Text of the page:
Description: An investigation was made in the NACA 7 by 10 foot wind tunnel to find the increase in maximum lift coefficient which could be obtained by providing a model wing with both a Fowler trailing-edge extension flap and a Handley Page type leading-edge slot. A conventional Handley page slot proportioned to operate on the plain wing without a flap gave but a slight increase with the flap; so a special form of slot was developed to work more effectively with the flap. With the best combined arrangement the maximum lift coefficient based on the original area was increased from 3.17, for the Fowler wing, to 3.62. The minimum drag coefficient with both devices retracted was increased in approximately the same proportion. Tests were also made with the special-type slot on the plain wing without the flap. The special slot, used either with or without the Fowler flap, gave definitely higher values of the maximum lift coefficient than the slots of conventional form, with an increase of the same order in the minimum drag coefficient.
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Wind-tunnel tests of a wing with a trailing-edge auxiliary airfoil used as a flap

Wind-tunnel tests of a wing with a trailing-edge auxiliary airfoil used as a flap

Date: January 1, 1935
Creator: Noyes, Richard W
Description: This report gives the characteristics of a wing with an auxiliary airfoil mounted near its trailing edge and used as a flap. The tests were made with a 10 by 60 inch Clark Y main airfoil and an NACA 0012 flap having a chord equal to 15 percent of the main wing chord. The axis of the flap in all cases was on the flap chord and 20 percent back from its leading edge. The optimum location of the flap axis relative to the main wing for maximum lift was found to be 1.25 percent of the main wing chord behind the trailing edge and 2.5 percent below the chord. In this position C(sub L max) was increased from 1.250 (for the plain wing) to 1.810 at 45 degrees deflection of the flap and C(sub D min) was decreased form 0.0155 to 0.0146 at minus 5 degrees deflection, the coefficient in each case being based on the sum of the flap and wing areas. No serious adverse change in lateral stability was found to result from the use of the flap in the optimum position.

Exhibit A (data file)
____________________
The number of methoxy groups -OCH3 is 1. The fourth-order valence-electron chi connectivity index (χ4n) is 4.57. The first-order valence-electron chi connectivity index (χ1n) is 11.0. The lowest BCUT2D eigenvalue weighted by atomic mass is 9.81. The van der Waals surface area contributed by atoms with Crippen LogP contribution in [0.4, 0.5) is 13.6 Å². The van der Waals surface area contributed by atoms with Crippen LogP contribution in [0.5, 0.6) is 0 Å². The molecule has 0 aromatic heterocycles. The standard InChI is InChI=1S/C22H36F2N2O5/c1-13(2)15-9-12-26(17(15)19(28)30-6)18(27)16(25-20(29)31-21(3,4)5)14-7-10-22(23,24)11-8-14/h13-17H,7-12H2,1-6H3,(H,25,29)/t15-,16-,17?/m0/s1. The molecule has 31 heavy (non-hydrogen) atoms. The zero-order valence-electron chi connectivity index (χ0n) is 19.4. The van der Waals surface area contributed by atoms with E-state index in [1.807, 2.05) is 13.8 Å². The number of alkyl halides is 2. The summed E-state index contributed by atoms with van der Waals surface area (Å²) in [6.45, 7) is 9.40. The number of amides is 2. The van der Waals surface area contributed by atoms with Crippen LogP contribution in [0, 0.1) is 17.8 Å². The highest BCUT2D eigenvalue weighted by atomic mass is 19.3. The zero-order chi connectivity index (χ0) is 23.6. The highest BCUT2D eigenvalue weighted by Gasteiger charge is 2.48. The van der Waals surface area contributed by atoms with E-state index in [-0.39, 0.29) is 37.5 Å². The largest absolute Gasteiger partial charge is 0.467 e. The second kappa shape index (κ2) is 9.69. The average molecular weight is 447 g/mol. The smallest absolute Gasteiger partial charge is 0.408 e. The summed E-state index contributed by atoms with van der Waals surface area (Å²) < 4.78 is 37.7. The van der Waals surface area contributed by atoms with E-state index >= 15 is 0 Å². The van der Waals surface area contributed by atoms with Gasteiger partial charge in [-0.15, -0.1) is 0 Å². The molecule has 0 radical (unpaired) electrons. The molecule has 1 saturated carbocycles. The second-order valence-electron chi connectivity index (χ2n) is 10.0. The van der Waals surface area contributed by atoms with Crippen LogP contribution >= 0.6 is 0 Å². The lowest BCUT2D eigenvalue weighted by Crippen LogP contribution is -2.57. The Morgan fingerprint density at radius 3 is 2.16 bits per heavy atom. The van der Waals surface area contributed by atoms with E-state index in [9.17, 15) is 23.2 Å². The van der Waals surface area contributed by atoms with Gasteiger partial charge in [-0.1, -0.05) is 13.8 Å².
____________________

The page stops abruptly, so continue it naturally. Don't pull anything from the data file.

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Wind tunnel standardization disk drag

Wind tunnel standardization disk drag

Date: December 1, 1936
Creator: Knight, Montgomery
Description: None
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Influence of fuel-oil temperature on the combustion in a prechamber compression-ignition engine

Influence of fuel-oil temperature on the combustion in a prechamber compression-ignition engine

Date: January 1, 1936
Creator: Gerrish, Harold C & Ayer, Bruce E
Description: None
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The importance of auto-ignition lag in knocking

The importance of auto-ignition lag in knocking

Date: March 1, 1935
Creator: Taylor, E S
Description: None
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Some Investigations of the General Instability of Stiffened Metal Cylinders V : Stiffened Metal Cylinders subjected to pure bending

Some Investigations of the General Instability of Stiffened Metal Cylinders V : Stiffened Metal Cylinders subjected to pure bending

Date: January 1, 1938
Creator: Hoff, N J; Boley, Bruno A & Nardo, S V
Description: This report summarizes the work that has been carried on in the experimental investigation of the problem of general instability of stiffened metal cylinders subjected to pure bending at the C.I.T. This part of the investigation included tests of 46 sheet-covered specimens. The most significant result was the determination of a new design parameter for the case of a stiffened metal cylinder subjected to pure bending.